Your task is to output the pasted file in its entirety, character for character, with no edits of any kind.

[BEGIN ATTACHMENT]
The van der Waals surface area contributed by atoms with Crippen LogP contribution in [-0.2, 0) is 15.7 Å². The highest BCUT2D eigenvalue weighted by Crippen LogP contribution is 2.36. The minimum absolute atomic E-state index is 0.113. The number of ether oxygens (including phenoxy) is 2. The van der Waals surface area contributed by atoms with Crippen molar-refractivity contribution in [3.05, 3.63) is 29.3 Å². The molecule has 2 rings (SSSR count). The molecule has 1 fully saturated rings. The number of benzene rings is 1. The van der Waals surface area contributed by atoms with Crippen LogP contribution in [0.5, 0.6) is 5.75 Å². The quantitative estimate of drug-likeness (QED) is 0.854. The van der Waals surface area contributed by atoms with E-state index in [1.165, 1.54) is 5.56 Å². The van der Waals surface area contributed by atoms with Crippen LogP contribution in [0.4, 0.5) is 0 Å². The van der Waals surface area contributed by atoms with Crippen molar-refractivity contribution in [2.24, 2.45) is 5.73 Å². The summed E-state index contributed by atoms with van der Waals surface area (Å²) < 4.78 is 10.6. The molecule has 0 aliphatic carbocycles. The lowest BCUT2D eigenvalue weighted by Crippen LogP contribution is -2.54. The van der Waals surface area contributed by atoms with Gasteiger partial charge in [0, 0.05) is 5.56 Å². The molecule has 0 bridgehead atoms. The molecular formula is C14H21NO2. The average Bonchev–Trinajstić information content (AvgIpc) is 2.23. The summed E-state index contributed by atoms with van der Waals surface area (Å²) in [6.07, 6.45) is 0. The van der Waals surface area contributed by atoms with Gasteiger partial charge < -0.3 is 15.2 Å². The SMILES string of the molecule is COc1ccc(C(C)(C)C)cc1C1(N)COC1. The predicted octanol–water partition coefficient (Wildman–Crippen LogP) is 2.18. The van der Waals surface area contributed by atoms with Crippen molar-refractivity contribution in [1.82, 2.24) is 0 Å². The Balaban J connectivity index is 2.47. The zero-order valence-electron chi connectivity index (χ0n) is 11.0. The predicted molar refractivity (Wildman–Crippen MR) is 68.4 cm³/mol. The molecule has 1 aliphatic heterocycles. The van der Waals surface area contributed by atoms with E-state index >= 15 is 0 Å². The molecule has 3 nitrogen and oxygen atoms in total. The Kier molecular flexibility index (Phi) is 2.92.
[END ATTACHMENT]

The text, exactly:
The van der Waals surface area contributed by atoms with Crippen LogP contribution in [-0.2, 0) is 15.7 Å². The highest BCUT2D eigenvalue weighted by Crippen LogP contribution is 2.36. The minimum absolute atomic E-state index is 0.113. The number of ether oxygens (including phenoxy) is 2. The van der Waals surface area contributed by atoms with Crippen molar-refractivity contribution in [3.05, 3.63) is 29.3 Å². The molecule has 2 rings (SSSR count). The molecule has 1 fully saturated rings. The number of benzene rings is 1. The van der Waals surface area contributed by atoms with Crippen LogP contribution in [0.5, 0.6) is 5.75 Å². The quantitative estimate of drug-likeness (QED) is 0.854. The van der Waals surface area contributed by atoms with E-state index in [1.165, 1.54) is 5.56 Å². The van der Waals surface area contributed by atoms with Crippen LogP contribution in [0.4, 0.5) is 0 Å². The van der Waals surface area contributed by atoms with Crippen molar-refractivity contribution in [2.24, 2.45) is 5.73 Å². The summed E-state index contributed by atoms with van der Waals surface area (Å²) < 4.78 is 10.6. The molecule has 0 aliphatic carbocycles. The lowest BCUT2D eigenvalue weighted by Crippen LogP contribution is -2.54. The van der Waals surface area contributed by atoms with Gasteiger partial charge in [0, 0.05) is 5.56 Å². The molecule has 0 bridgehead atoms. The molecular formula is C14H21NO2. The average Bonchev–Trinajstić information content (AvgIpc) is 2.23. The summed E-state index contributed by atoms with van der Waals surface area (Å²) in [6.07, 6.45) is 0. The van der Waals surface area contributed by atoms with Gasteiger partial charge < -0.3 is 15.2 Å². The SMILES string of the molecule is COc1ccc(C(C)(C)C)cc1C1(N)COC1. The predicted octanol–water partition coefficient (Wildman–Crippen LogP) is 2.18. The van der Waals surface area contributed by atoms with Crippen molar-refractivity contribution in [1.82, 2.24) is 0 Å². The Balaban J connectivity index is 2.47. The zero-order valence-electron chi connectivity index (χ0n) is 11.0. The predicted molar refractivity (Wildman–Crippen MR) is 68.4 cm³/mol. The molecule has 1 aliphatic heterocycles. The van der Waals surface area contributed by atoms with E-state index >= 15 is 0 Å². The molecule has 3 nitrogen and oxygen atoms in total. The Kier molecular flexibility index (Phi) is 2.92.